- Netflix reported a boost in subscriber growth driven by a password-sharing crackdown efforts and interest in its new ad-supported tier.
- Netflix also raised prices for its basic and premium plans in the U.S.
The streaming giant said after the market closed Wednesday that it had added 8.76 million global subscribers during the third quarter, higher than 5.49 million Wall Street had expected, according to estimates from Street Account. It's the biggest quarterly net add total for the company since it added 10.1 million subscribers in the second quarter of 2020 – when Covid restrictions kept people home.
Here are the results:
- Earnings: $3.73 vs $3.49 per share expected, according to LSEG, formerly known as Refinitiv
- Revenue: $8.54 billion vs $8.54 billion expected, according to LSEG
- Total memberships expected: 247.15 million vs. 243.88 million expected, according to Street Account
Netflix said that its ad plan membership grew nearly 70% quarter over quarter, although it did not disclose what percentage of its base is subscribed to this tier.
Revenue in the third quarter rose to $8.54 billion from $7.93 billion a year earlier. Net income came in at $1.68 billion, or $3.73 per share, compared with $1.4 billion, or $3.10 per share.
The results were the latest confirmation that Netflix rules the streaming world, as its would-be rivals scratch and claw to become profitable.
The company's dominance shows in its pricing power. Netflix said it is keeping its ad tier pricing at at $6.99 a month in the U.S. while its basic and premium services will see a price hike starting Wednesday. Netflix's basic plan will now cost $11.99 (up from $9.99) and premium will be $22.99 a month (up from $19.99). Netflix's standard plan will remain at $15.49 a month.
The price increases come as the company seeks to improve its profitability and grapple with higher production costs.
As part of its new deal with Hollywood's writers, Netflix, alongside other members of the Alliance of Motion Picture and Television Producers, have agreed to higher wages and monetary benefits based on streaming popularity. The AMPTP has yet to finish negotiations with striking actors, but expectations are that costs for creating content will rise when a new contract is finalized.
"We spent hours and hours with SAG-AFTRA over the last few weeks and we were actually very optimistic that we were making progress," said co-CEO Ted Sarandos during the company's taped earnings comments Wednesday. "But then at the very end of our last session together the guild presented this new demand on top of everything of a per subscriber levy, unrelated to viewing or success, and this really broke our momentum unfortunately."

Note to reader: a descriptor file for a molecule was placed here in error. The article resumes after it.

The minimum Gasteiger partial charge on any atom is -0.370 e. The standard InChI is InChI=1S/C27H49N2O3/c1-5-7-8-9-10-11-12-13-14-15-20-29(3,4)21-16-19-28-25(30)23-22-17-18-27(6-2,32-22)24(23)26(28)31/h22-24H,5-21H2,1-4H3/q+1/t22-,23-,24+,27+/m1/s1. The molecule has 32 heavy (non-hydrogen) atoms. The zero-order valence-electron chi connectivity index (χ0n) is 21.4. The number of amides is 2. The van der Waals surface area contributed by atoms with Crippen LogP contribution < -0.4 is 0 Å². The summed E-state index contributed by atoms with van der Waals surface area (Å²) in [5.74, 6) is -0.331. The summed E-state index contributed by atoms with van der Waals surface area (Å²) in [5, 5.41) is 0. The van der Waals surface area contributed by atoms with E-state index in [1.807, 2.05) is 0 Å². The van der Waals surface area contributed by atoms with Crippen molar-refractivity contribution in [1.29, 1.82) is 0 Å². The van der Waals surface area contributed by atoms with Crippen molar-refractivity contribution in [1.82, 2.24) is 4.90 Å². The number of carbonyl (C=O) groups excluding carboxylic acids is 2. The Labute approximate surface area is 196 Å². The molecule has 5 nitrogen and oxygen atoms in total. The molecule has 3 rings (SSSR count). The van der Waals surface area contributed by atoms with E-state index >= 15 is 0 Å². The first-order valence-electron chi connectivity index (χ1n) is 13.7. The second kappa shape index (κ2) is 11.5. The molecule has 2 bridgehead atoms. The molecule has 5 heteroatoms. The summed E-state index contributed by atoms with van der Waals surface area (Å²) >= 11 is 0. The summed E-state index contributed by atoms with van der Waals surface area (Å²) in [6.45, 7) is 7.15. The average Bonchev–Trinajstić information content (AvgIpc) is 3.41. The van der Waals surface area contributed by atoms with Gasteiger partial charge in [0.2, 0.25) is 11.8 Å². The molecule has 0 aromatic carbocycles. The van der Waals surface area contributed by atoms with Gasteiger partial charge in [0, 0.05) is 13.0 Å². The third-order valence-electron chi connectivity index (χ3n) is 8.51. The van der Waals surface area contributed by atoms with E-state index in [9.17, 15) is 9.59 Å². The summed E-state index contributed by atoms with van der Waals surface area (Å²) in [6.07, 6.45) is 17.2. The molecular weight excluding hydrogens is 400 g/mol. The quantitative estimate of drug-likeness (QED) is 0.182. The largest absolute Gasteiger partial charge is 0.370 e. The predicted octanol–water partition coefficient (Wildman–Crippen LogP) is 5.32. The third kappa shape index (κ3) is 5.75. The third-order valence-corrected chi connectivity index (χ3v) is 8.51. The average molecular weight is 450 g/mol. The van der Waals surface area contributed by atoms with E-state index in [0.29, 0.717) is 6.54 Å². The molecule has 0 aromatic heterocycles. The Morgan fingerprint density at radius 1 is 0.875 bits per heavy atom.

Sarandos noted that Netflix and other members of the AMPTP remain committed to reaching an agreement with actors. It is unclear when negotiations will continue. Talks have been stalled for about a week.
Representatives from SAG-AFTRA did not immediately respond to CNBC's request for comment.
The company forecast that revenue will jump 11% in the fourth quarter, reaching $8.69 billion, below Wall Street expectations of $8.77 billion. Netflix said it expects net subscriber adds will be similar to the third quarter.
It warned that the strength of the U.S. dollar in recent months will result in a roughly $200 million drag on fourth-quarter revenue.
As for Netflix's profitability, the streamer now expects its full-year 2023 operating margin will be around 20%, the high end of its previous forecast range of 18% to 20%. It also said full-year 2024 should see operating margins of 22% to 23%.
The company also addressed shareholder concern about its executive compensation model, telling investors that it would make "substantial changes" in 2024 to a more conventional model. Compensation will still be based on performance.
Sarandos and former co-CEO Reed Hastings each took home more than $50 million in 2022. Hastings took most of his earnings in stock options, while Sarandos elected to have a $20 million base salary and the rest in stock.
After Greg Peters was named co-CEO and Hastings stepped down, the company set a salary cap of $3 million for executives. However, they are still entitled to an annual target bonus and additional stock rewards.
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Disclosure: Comcast is the parent company of NBCUniversal and CNBC. NBCUniversal is a member of the AMPTP.